National Affordable Housing Agreement
In this chapter, the committee considers Commonwealth initiatives or
programs that could contribute to, or are making, a material difference to
improving people's access to affordable housing. The main focus, however, is on
the National Affordable Housing Agreement (NAHA).
NAHA is a broad-ranging, ongoing housing agreement which commits a
significant amount of Commonwealth funding to the states and territories
through a national specific purpose payment.
Commencing on 1 January 2009, NAHA replaced the Commonwealth State Housing
Agreement and the Supported Accommodation Assistance Program.
Its aspirational objective is for:
...all Australians [to] have access to affordable, safe and
sustainable housing that contributes to social and economic participation.
This agreement provides the overarching framework within which the
Commonwealth and states and territories work together to 'improve housing
affordability and homelessness outcomes for Australians'.
In relation to the provision of social housing, NAHA aims to promote
affordable, secure housing via allocations policies and support to those with multiple
forms of disadvantage.
According to the Department of Social Services, the agreement 'identifies
individual and shared roles for the Commonwealth and the states, as well as
performance benchmarks and reform directions'.
National Partnership agreements (NPA) define the mutually agreed
objectives, outcomes, outputs and performance benchmarks or milestones related
to the delivery of specific projects, improvements in service delivery or
reform. Of the NPAs that were established to support NAHA, two remain active:
the National Partnership Agreement on Homelessness; and
the National Partnership Agreement on Remote Indigenous Housing.
The agreements ensure that all levels of government are committed to the
same framework of outcomes, measures of progress, and policy directions. In
2013–14, the Australian Government provided $2.0 billion to state and territory
governments for housing and homelessness services through NPAs in support of
These agreements were considered in chapters on Indigenous Australians (chapter
17) and homelessness (chapter 18).
Criticism of NAHA
The Commonwealth contributes approximately $1.3 billion each year to the
states and territories through NAHA
and, as noted in the previous chapter, $115 million through the NPAH.
Despite this substantial contribution to affordable housing, many submitters
criticised several aspects of the agreement and identified areas where the
implementation of the agreement could be improved.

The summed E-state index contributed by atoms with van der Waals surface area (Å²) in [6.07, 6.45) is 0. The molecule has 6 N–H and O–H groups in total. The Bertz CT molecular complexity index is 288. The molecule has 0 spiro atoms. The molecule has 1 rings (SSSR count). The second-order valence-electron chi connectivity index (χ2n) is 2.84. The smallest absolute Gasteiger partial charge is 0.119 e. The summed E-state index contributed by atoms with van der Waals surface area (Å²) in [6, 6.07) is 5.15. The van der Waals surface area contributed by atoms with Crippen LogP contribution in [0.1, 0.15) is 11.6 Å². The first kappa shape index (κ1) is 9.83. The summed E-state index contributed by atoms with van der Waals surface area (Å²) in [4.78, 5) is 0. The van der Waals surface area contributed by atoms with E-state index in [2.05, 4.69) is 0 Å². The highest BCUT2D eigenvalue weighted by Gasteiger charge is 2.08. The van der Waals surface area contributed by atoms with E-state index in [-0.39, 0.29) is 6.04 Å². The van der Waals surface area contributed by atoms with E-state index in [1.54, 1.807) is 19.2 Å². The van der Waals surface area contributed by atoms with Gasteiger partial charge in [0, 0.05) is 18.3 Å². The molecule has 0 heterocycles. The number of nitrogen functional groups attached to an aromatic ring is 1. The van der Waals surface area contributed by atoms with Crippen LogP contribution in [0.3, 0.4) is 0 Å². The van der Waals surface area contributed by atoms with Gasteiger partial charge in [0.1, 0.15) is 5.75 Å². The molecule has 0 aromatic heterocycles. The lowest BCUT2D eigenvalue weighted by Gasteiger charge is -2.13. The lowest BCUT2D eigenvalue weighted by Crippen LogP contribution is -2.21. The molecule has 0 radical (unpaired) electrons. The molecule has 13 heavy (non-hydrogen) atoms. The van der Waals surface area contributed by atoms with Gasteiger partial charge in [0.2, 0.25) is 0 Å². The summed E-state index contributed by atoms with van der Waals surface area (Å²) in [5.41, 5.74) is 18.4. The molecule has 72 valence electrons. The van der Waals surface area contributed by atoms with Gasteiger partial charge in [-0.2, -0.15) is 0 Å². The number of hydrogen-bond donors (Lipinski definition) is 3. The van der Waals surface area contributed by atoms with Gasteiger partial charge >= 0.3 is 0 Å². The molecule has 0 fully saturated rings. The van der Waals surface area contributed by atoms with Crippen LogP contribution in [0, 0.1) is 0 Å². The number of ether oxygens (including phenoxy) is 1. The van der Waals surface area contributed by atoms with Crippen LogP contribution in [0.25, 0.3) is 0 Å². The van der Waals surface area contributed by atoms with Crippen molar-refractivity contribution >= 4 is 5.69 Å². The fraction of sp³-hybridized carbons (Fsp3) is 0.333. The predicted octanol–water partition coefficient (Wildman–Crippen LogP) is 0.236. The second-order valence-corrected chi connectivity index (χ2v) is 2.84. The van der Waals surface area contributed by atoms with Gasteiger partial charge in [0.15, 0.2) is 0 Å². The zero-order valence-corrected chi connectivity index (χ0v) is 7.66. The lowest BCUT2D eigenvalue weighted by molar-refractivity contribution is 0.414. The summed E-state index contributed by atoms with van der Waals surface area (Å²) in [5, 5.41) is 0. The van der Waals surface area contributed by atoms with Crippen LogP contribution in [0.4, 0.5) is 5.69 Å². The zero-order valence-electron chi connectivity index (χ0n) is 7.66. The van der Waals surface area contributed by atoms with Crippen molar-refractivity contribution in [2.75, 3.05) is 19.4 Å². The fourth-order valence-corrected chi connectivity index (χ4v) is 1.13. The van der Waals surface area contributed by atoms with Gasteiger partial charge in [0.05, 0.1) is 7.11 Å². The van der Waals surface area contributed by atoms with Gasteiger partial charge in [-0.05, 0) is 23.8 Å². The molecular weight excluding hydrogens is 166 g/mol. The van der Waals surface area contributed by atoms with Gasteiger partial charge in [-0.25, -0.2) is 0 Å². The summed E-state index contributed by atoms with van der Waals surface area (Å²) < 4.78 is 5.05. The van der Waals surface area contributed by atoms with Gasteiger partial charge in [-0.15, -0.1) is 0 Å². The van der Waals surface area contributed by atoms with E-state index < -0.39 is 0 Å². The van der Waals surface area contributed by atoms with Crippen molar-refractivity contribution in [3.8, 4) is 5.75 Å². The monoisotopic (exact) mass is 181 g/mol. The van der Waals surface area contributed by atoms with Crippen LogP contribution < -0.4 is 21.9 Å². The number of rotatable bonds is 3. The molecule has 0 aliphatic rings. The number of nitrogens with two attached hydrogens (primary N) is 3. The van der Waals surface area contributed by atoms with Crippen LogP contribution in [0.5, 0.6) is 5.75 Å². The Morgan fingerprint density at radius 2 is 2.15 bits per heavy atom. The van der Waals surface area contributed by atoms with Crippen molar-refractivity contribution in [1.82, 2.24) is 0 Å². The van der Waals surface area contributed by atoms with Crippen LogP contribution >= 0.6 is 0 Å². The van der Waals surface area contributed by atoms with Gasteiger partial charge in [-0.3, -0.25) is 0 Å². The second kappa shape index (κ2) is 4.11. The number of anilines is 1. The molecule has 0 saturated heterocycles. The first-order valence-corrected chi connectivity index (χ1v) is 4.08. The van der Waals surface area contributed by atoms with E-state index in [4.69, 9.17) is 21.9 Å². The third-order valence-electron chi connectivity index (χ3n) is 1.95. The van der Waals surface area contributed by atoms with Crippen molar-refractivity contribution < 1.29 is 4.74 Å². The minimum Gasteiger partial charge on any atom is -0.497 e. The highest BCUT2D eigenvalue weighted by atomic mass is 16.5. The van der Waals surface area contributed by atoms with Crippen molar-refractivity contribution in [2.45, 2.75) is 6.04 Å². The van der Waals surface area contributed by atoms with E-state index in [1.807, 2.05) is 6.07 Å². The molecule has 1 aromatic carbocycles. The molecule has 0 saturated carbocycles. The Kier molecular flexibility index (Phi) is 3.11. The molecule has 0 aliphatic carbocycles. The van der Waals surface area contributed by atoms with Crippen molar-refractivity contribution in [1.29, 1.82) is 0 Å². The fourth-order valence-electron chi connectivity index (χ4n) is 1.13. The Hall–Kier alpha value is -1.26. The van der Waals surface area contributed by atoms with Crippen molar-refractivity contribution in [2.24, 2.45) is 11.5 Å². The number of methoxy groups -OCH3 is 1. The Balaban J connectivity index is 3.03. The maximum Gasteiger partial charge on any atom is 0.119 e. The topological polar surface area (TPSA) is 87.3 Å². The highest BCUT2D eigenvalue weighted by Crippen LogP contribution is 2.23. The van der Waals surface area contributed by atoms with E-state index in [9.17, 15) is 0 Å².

Greater accountability and
A number of submitters cited the need to improve the agreement's
accountability and transparency. For example, Ms Phillips, Australian Council
of Social Service, noted the paucity of data on the number of new dwellings
that have been constructed as a result of the agreements.
JELD-WEN, a leading supplier of windows and doors, stated:
There has been a gaping lack of information on program
outcomes. The paucity of readily available information on the effectiveness of
Commonwealth-funded State housing programs and initiatives has reduced
transparency and diminished accountability and contributed to uncertainty about
the value received from the commitment of scarce Commonwealth taxpayer funds to
joint housing programs delivered by State Governments.
The National Shelter added that accountability mechanisms around housing
needed to include accurate and publicly available data on a number of matters. They
involved the 'overall supply of social and affordable housing, including an
accounting for new developments, acquisitions, disposals and transfers between
parts of the social housing system'.
Mr Flynn, Mission Australia, agreed that greater transparency would
improve the system.
The Council to Homeless Persons noted that NAHA moved to a single agreement
that measured progress based on outcomes. In its view, not only have the
outcomes defined in the agreement proved difficult to measure over the relevant
funding periods, but this has led to reductions in many states' own revenue
contributions to housing and homelessness assistance.
Mr Myers, National Affordable Housing Consortium, compared the $1.3 billion put
into NAHA with the result of 'a declining stock base and a lack of transparency'.
The policy goals set out in NAHA are broad—but there are no
mechanisms in there to see what investment is happening and what it is doing to
the overall stock. Part of that investment could be competitive—across states,
not-for-profits and partnerships with the private sector.
The Western Australian Local Government Association referred to a
'strong need to evaluate the effectiveness of the policies as part of the
renegotiation of the NAHA', including taking account of local government
Tackling supply side
Most witnesses agreed with the view that there was 'definitely a supply
problem' with affordable housing.
Master Builders Australia (MBA) was of the view that NAHA was flawed in its
design in that it focused on the symptoms of the problem and not the causes. In
its view, NAHA should be designed to clear the roadblocks to improved housing
affordability rather than provide government subsidies and other forms of
Mr Leitch, Department of Housing and Public Works, Queensland, informed the
committee that one of the things his department struggled with was that, while
the last national affordable housing agreement spoke to broader affordable
housing measures, there was 'nothing in there that actually puts the rubber on
the road, so to speak'.
Mr Myers indicated that the National Affordable Housing Consortium would